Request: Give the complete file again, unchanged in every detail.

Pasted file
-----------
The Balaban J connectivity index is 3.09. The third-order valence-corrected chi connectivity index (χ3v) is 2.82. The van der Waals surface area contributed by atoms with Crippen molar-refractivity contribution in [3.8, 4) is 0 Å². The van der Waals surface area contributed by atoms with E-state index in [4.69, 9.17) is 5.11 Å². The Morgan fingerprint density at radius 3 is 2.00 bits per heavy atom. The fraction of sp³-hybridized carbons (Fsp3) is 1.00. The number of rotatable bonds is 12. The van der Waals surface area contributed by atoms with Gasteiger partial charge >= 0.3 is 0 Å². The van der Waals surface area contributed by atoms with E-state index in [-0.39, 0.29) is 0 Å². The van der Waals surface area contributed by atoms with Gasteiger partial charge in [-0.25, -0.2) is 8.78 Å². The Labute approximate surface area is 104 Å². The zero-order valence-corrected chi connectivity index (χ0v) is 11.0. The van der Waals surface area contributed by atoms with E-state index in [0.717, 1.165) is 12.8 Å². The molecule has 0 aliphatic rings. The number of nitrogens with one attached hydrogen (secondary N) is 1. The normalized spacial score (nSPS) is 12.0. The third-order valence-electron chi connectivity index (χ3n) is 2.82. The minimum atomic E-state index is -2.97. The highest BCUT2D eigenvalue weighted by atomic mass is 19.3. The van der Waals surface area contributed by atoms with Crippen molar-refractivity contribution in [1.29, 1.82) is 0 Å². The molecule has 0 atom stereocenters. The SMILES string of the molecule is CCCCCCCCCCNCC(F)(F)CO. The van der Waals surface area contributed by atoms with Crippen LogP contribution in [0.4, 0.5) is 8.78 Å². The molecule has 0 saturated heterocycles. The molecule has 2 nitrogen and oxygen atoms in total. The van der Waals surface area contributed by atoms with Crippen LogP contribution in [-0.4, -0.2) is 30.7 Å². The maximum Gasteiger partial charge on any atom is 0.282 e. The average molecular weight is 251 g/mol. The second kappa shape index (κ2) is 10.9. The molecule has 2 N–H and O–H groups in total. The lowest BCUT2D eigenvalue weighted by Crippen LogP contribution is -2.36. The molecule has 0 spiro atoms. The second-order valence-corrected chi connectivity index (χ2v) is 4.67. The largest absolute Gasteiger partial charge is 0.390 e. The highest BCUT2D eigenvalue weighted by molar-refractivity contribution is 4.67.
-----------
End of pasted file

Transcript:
The Balaban J connectivity index is 3.09. The third-order valence-corrected chi connectivity index (χ3v) is 2.82. The van der Waals surface area contributed by atoms with Crippen molar-refractivity contribution in [3.8, 4) is 0 Å². The van der Waals surface area contributed by atoms with E-state index in [4.69, 9.17) is 5.11 Å². The Morgan fingerprint density at radius 3 is 2.00 bits per heavy atom. The fraction of sp³-hybridized carbons (Fsp3) is 1.00. The number of rotatable bonds is 12. The van der Waals surface area contributed by atoms with Gasteiger partial charge >= 0.3 is 0 Å². The van der Waals surface area contributed by atoms with E-state index in [-0.39, 0.29) is 0 Å². The van der Waals surface area contributed by atoms with Gasteiger partial charge in [-0.25, -0.2) is 8.78 Å². The Labute approximate surface area is 104 Å². The zero-order valence-corrected chi connectivity index (χ0v) is 11.0. The van der Waals surface area contributed by atoms with E-state index in [0.717, 1.165) is 12.8 Å². The molecule has 0 aliphatic rings. The number of nitrogens with one attached hydrogen (secondary N) is 1. The normalized spacial score (nSPS) is 12.0. The third-order valence-electron chi connectivity index (χ3n) is 2.82. The minimum atomic E-state index is -2.97. The highest BCUT2D eigenvalue weighted by atomic mass is 19.3. The van der Waals surface area contributed by atoms with Crippen molar-refractivity contribution in [1.29, 1.82) is 0 Å². The molecule has 0 atom stereocenters. The SMILES string of the molecule is CCCCCCCCCCNCC(F)(F)CO. The van der Waals surface area contributed by atoms with Crippen LogP contribution in [0.4, 0.5) is 8.78 Å². The molecule has 0 saturated heterocycles. The molecule has 2 nitrogen and oxygen atoms in total. The van der Waals surface area contributed by atoms with Crippen LogP contribution in [-0.4, -0.2) is 30.7 Å². The maximum Gasteiger partial charge on any atom is 0.282 e. The average molecular weight is 251 g/mol. The second kappa shape index (κ2) is 10.9. The molecule has 2 N–H and O–H groups in total. The lowest BCUT2D eigenvalue weighted by Crippen LogP contribution is -2.36. The molecule has 0 spiro atoms. The second-order valence-corrected chi connectivity index (χ2v) is 4.67. The largest absolute Gasteiger partial charge is 0.390 e. The highest BCUT2D eigenvalue weighted by molar-refractivity contribution is 4.67.